The Rev. Robert P. Wheatly (born September 17, 1919, died October 31, 2002) was the second Director of the Office of Gay and Lesbian Concerns of the Unitarian Universalist Association (UUA) from 1977 to 1986. He established the first week-long summer conference for sexual minorities at Ferry Beach (a UU camp and conference center) in Saco, Maine, in 1978 called GALA (Gays and Lesbians Affirmed). This conference continues as an annual event. He also organized the Boston Unitarian Universalist Gays and Lesbians Group at Arlington Street Church in 1977. He lobbied for gay rights and distributed from his office various information packets.
Wheatly was born in Oklahoma City, Oklahoma, and raised in Jacksonville, Florida. Ordained by the Disciples of Christ in 1941, he became a Unitarian in 1945. He received a B.A. degree from Stetson University in 1948. From 1949 until 1955, he served Unitarian churches in Westboro and Lawrence, Mass.; Manchester, New Hampshire; and Jacksonville, Florida. He left the ministry in 1955, and from 1955-1956 he taught at the Fenn School for Boys in Concord, New Hampshire. He held a number of positions in the business world from 1956-1967. He attended Harvard Divinity School, and received a B.D. degree from the Crane School of Religion at Tufts University in 1968.
From 1967 until 1972 he held a number of positions, including credit and collection for Beth Israel Hospital (1967-1971); field supervisor for the U.S. Census (1970); and fund raiser for the Arlington Street Church (1971). From 1973-1977 he was Executive Director for the Cambridge Council on Aging. On May 15, 1979, he received Preliminary Fellowship in the Unitarian Universalist Association. He served the Unitarian Universalist Church of Medford, Mass. for a time. He spent much of his professional career working for agencies serving the elderly. While he worked as Director of the Office of Gay and Lesbian Concerns, he also was Executive Secretary for the Committee on Aging and later Associate Director for the Office on Social Responsibility for the UUA.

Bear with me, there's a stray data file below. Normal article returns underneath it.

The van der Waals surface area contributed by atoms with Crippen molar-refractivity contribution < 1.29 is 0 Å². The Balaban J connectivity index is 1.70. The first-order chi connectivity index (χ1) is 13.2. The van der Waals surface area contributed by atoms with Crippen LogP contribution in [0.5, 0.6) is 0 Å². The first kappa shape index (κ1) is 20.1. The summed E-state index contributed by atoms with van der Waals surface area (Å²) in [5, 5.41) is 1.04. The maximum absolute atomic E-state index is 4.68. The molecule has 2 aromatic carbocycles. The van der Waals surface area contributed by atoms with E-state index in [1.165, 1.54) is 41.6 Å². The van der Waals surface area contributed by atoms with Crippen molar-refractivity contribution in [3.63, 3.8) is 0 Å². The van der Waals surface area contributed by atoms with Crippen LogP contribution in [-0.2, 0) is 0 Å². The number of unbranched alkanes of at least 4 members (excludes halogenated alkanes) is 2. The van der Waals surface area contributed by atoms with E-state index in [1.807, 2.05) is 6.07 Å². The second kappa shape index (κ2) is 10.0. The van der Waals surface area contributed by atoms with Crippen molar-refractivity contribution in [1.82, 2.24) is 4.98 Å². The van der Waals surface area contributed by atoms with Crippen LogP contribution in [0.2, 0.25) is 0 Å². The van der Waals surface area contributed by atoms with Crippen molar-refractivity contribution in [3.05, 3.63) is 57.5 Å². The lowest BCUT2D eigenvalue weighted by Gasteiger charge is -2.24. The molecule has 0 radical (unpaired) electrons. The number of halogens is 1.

An advocate for gay marriage, he performed dozens of gay weddings and compiled "A Planning Guide for a Same-Sex Holy Union Ceremony" in 1978. He founded a Boston area group for older gay men called the Prime Timers in 1987. He led numerous workshops and preached in churches across the continent against homophobia. He retired from the UUA in 1987 yet remained active in advocacy work and performing weddings, gay and straight. He died of a heart attack on October 31, 2002. He was survived by his life partner of 45 years, Kenneth J. English.
(This biographical statement written by Mark Bowman from information provided by Frank Robertson and an obituary in the UUA news archives.)